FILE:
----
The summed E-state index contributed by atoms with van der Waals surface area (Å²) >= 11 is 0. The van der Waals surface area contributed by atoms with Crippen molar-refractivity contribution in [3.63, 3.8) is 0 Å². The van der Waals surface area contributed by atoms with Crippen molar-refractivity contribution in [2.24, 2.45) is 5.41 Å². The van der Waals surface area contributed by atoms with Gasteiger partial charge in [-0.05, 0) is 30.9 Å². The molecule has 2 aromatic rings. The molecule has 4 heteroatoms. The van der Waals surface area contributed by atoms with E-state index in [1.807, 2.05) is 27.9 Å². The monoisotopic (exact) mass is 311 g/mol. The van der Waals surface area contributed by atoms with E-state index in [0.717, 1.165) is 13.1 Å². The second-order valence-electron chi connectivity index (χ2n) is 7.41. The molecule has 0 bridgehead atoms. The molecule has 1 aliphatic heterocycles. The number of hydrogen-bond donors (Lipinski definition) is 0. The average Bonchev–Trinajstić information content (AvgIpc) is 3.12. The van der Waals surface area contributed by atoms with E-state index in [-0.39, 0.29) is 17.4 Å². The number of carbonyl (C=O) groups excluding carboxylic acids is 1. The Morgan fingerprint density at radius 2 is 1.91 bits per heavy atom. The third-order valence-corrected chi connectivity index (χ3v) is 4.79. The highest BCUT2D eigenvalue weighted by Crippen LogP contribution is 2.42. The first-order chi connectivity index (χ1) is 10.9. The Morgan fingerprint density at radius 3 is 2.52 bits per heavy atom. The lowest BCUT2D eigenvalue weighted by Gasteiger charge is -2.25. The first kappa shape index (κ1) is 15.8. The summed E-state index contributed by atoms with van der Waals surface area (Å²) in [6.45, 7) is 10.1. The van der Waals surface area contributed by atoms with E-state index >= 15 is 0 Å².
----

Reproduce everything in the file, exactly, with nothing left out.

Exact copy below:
The summed E-state index contributed by atoms with van der Waals surface area (Å²) >= 11 is 0. The van der Waals surface area contributed by atoms with Crippen molar-refractivity contribution in [3.63, 3.8) is 0 Å². The van der Waals surface area contributed by atoms with Crippen molar-refractivity contribution in [2.24, 2.45) is 5.41 Å². The van der Waals surface area contributed by atoms with Gasteiger partial charge in [-0.05, 0) is 30.9 Å². The molecule has 2 aromatic rings. The molecule has 4 heteroatoms. The van der Waals surface area contributed by atoms with E-state index in [1.807, 2.05) is 27.9 Å². The monoisotopic (exact) mass is 311 g/mol. The van der Waals surface area contributed by atoms with E-state index in [0.717, 1.165) is 13.1 Å². The second-order valence-electron chi connectivity index (χ2n) is 7.41. The molecule has 0 bridgehead atoms. The molecule has 1 aliphatic heterocycles. The number of hydrogen-bond donors (Lipinski definition) is 0. The average Bonchev–Trinajstić information content (AvgIpc) is 3.12. The van der Waals surface area contributed by atoms with E-state index in [-0.39, 0.29) is 17.4 Å². The number of carbonyl (C=O) groups excluding carboxylic acids is 1. The Morgan fingerprint density at radius 2 is 1.91 bits per heavy atom. The third-order valence-corrected chi connectivity index (χ3v) is 4.79. The highest BCUT2D eigenvalue weighted by Crippen LogP contribution is 2.42. The first-order chi connectivity index (χ1) is 10.9. The Morgan fingerprint density at radius 3 is 2.52 bits per heavy atom. The lowest BCUT2D eigenvalue weighted by Gasteiger charge is -2.25. The first kappa shape index (κ1) is 15.8. The summed E-state index contributed by atoms with van der Waals surface area (Å²) in [6.45, 7) is 10.1. The van der Waals surface area contributed by atoms with E-state index >= 15 is 0 Å².